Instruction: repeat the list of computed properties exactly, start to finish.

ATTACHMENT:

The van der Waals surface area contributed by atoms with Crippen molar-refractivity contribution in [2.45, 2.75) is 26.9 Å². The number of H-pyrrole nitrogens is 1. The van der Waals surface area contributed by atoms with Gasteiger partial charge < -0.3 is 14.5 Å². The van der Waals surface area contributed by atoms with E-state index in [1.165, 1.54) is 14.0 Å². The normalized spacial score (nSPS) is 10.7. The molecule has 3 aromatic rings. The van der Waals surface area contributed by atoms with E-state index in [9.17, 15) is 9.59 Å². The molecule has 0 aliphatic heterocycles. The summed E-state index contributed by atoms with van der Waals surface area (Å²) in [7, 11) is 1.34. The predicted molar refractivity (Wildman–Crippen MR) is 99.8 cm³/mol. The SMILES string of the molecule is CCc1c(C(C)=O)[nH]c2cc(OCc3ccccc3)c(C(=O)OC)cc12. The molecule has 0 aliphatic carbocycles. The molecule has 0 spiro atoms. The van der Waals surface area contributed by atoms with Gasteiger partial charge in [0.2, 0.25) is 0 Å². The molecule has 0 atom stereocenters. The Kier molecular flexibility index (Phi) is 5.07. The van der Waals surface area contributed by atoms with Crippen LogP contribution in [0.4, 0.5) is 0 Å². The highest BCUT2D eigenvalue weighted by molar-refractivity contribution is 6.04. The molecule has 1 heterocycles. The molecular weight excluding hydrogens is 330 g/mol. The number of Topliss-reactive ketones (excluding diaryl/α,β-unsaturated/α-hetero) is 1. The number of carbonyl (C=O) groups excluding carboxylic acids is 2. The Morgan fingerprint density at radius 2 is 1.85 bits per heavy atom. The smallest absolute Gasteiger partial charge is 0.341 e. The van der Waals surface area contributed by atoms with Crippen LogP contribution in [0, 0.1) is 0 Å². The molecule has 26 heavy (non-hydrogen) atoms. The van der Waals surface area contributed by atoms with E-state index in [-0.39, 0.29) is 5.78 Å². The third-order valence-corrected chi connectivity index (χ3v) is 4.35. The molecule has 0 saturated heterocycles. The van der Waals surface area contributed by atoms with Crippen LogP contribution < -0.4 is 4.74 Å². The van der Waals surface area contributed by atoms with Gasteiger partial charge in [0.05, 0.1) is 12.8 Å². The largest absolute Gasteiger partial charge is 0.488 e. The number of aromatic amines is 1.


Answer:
The van der Waals surface area contributed by atoms with Crippen molar-refractivity contribution in [2.45, 2.75) is 26.9 Å². The number of H-pyrrole nitrogens is 1. The van der Waals surface area contributed by atoms with Gasteiger partial charge < -0.3 is 14.5 Å². The van der Waals surface area contributed by atoms with E-state index in [1.165, 1.54) is 14.0 Å². The normalized spacial score (nSPS) is 10.7. The molecule has 3 aromatic rings. The van der Waals surface area contributed by atoms with E-state index in [9.17, 15) is 9.59 Å². The molecule has 0 aliphatic heterocycles. The summed E-state index contributed by atoms with van der Waals surface area (Å²) in [7, 11) is 1.34. The predicted molar refractivity (Wildman–Crippen MR) is 99.8 cm³/mol. The SMILES string of the molecule is CCc1c(C(C)=O)[nH]c2cc(OCc3ccccc3)c(C(=O)OC)cc12. The molecule has 0 aliphatic carbocycles. The molecule has 0 spiro atoms. The van der Waals surface area contributed by atoms with Gasteiger partial charge in [0.2, 0.25) is 0 Å². The molecule has 0 atom stereocenters. The Kier molecular flexibility index (Phi) is 5.07. The van der Waals surface area contributed by atoms with Crippen LogP contribution in [0.4, 0.5) is 0 Å². The highest BCUT2D eigenvalue weighted by molar-refractivity contribution is 6.04. The molecule has 1 heterocycles. The molecular weight excluding hydrogens is 330 g/mol. The number of Topliss-reactive ketones (excluding diaryl/α,β-unsaturated/α-hetero) is 1. The number of carbonyl (C=O) groups excluding carboxylic acids is 2. The Morgan fingerprint density at radius 2 is 1.85 bits per heavy atom. The smallest absolute Gasteiger partial charge is 0.341 e. The van der Waals surface area contributed by atoms with Crippen LogP contribution in [0, 0.1) is 0 Å². The molecule has 26 heavy (non-hydrogen) atoms. The van der Waals surface area contributed by atoms with E-state index in [-0.39, 0.29) is 5.78 Å². The third-order valence-corrected chi connectivity index (χ3v) is 4.35. The molecule has 0 saturated heterocycles. The van der Waals surface area contributed by atoms with Crippen LogP contribution < -0.4 is 4.74 Å². The van der Waals surface area contributed by atoms with Gasteiger partial charge in [0.05, 0.1) is 12.8 Å². The largest absolute Gasteiger partial charge is 0.488 e. The number of aromatic amines is 1.